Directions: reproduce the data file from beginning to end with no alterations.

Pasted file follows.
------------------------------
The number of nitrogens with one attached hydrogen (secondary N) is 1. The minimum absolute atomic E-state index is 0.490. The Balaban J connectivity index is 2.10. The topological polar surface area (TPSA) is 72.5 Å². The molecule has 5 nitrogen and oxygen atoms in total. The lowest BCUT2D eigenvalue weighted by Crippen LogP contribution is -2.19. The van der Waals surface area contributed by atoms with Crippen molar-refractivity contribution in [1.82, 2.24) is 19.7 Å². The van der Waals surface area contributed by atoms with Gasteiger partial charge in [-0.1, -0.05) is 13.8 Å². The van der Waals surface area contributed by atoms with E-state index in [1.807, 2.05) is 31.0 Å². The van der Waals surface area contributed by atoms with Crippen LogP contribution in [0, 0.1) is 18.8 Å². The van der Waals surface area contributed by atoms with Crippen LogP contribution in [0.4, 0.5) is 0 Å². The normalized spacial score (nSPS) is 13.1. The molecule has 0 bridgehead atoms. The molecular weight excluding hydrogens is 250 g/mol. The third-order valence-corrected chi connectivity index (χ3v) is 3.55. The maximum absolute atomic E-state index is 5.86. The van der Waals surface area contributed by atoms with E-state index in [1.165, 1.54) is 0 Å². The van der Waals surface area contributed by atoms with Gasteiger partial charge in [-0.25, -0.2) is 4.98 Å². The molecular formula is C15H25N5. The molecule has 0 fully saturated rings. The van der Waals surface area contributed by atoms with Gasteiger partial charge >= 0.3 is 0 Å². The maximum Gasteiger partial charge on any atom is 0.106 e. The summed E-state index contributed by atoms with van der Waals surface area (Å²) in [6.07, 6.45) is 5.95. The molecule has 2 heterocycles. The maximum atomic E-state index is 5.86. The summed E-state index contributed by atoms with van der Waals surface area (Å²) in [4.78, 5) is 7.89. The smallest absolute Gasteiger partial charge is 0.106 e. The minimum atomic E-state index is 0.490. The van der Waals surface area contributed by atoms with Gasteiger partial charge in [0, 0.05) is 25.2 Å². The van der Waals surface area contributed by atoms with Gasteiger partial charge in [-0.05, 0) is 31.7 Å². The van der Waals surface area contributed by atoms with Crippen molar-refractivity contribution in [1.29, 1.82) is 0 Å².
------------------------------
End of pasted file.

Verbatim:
The number of nitrogens with one attached hydrogen (secondary N) is 1. The minimum absolute atomic E-state index is 0.490. The Balaban J connectivity index is 2.10. The topological polar surface area (TPSA) is 72.5 Å². The molecule has 5 nitrogen and oxygen atoms in total. The lowest BCUT2D eigenvalue weighted by Crippen LogP contribution is -2.19. The van der Waals surface area contributed by atoms with Crippen molar-refractivity contribution in [1.82, 2.24) is 19.7 Å². The van der Waals surface area contributed by atoms with Gasteiger partial charge in [-0.1, -0.05) is 13.8 Å². The van der Waals surface area contributed by atoms with E-state index in [1.807, 2.05) is 31.0 Å². The van der Waals surface area contributed by atoms with Crippen LogP contribution in [0, 0.1) is 18.8 Å². The van der Waals surface area contributed by atoms with Crippen LogP contribution in [0.4, 0.5) is 0 Å². The normalized spacial score (nSPS) is 13.1. The molecule has 0 bridgehead atoms. The molecular weight excluding hydrogens is 250 g/mol. The third-order valence-corrected chi connectivity index (χ3v) is 3.55. The maximum absolute atomic E-state index is 5.86. The van der Waals surface area contributed by atoms with E-state index in [1.165, 1.54) is 0 Å². The van der Waals surface area contributed by atoms with Gasteiger partial charge in [-0.25, -0.2) is 4.98 Å². The molecular formula is C15H25N5. The molecule has 0 fully saturated rings. The van der Waals surface area contributed by atoms with Gasteiger partial charge >= 0.3 is 0 Å². The maximum Gasteiger partial charge on any atom is 0.106 e. The summed E-state index contributed by atoms with van der Waals surface area (Å²) in [6.07, 6.45) is 5.95. The molecule has 2 heterocycles. The maximum atomic E-state index is 5.86. The summed E-state index contributed by atoms with van der Waals surface area (Å²) in [4.78, 5) is 7.89. The smallest absolute Gasteiger partial charge is 0.106 e. The minimum atomic E-state index is 0.490. The van der Waals surface area contributed by atoms with Gasteiger partial charge in [0, 0.05) is 25.2 Å². The van der Waals surface area contributed by atoms with Gasteiger partial charge in [-0.05, 0) is 31.7 Å². The van der Waals surface area contributed by atoms with Crippen molar-refractivity contribution in [1.29, 1.82) is 0 Å².